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PDVSA's dispute with Exxon Mobil isn't the only problem for the company. Falling profits and production are posing even greater challenges.


Venezuelas PDVSA, once considered one of the most efficient state oil companies in the world, is now facing serious financial problems, experts say.

The company - Latin Americas largest - last week announced results for the first half of 2007, showing profits falling by 69 percent to $896 million, while revenue fell by 15.6 to $42.9 billion in the period, according to a Latin Business Chronicle analysis of PDVSAs earnings statement. That followed 2006 results when the companys net income fell by 26.4 percent to $4.8 billion on revenues of $101.8 billion (an increase of 18. 8 percent).

"PDVSA’s challenge is cash flow," says Jorge Piñón, a former president of Amocos Latin American operations who currently serves as an energy fellow at the University of Miamis Center for Hemispheric Policy.  "The government sees PDVSA as its cash cow to manage whatever domestic social problems they have."

Gustavo Coronel, a former PDVSA board member, goes even further. "PDVSA is now a company in imminent danger of financial collapse," he says. "It has a very fragile cash flow, it has been acquiring new debt of up to $12 billion during 2007, mostly on behalf of the government, not for their own operations. The outlook is bleak."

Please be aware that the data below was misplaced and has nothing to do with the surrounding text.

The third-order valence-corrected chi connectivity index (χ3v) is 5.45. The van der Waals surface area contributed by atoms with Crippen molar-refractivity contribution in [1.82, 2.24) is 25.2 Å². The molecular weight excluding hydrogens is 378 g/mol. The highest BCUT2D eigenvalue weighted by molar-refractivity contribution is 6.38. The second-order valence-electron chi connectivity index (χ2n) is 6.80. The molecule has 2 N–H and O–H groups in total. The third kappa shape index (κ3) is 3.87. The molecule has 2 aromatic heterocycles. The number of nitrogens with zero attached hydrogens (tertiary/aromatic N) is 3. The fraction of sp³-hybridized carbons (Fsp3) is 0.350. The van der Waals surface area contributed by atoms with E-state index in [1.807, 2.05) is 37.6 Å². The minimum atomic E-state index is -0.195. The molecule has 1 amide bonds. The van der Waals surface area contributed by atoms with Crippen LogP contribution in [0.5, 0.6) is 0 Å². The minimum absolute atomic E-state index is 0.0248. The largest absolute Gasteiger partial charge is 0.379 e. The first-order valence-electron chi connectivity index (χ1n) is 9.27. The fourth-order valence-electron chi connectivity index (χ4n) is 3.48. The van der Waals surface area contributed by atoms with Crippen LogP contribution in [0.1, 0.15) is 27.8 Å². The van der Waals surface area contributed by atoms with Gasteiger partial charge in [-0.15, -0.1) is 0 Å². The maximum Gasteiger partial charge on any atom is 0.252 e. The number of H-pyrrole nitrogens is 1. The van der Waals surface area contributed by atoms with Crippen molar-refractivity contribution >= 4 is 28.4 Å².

Should oil prices continue at todays levels - or rise - PDVSA will get some relief. But if they fall, the company will face a significant negative impact, points out Thomas Coleman, senior vice president of the corporate finance group at Moodys Investors Service.

"Oil prices near record levels will help them, but also...

Keywords: Conoco Philips, Exxon Mobil, Statoil, Total

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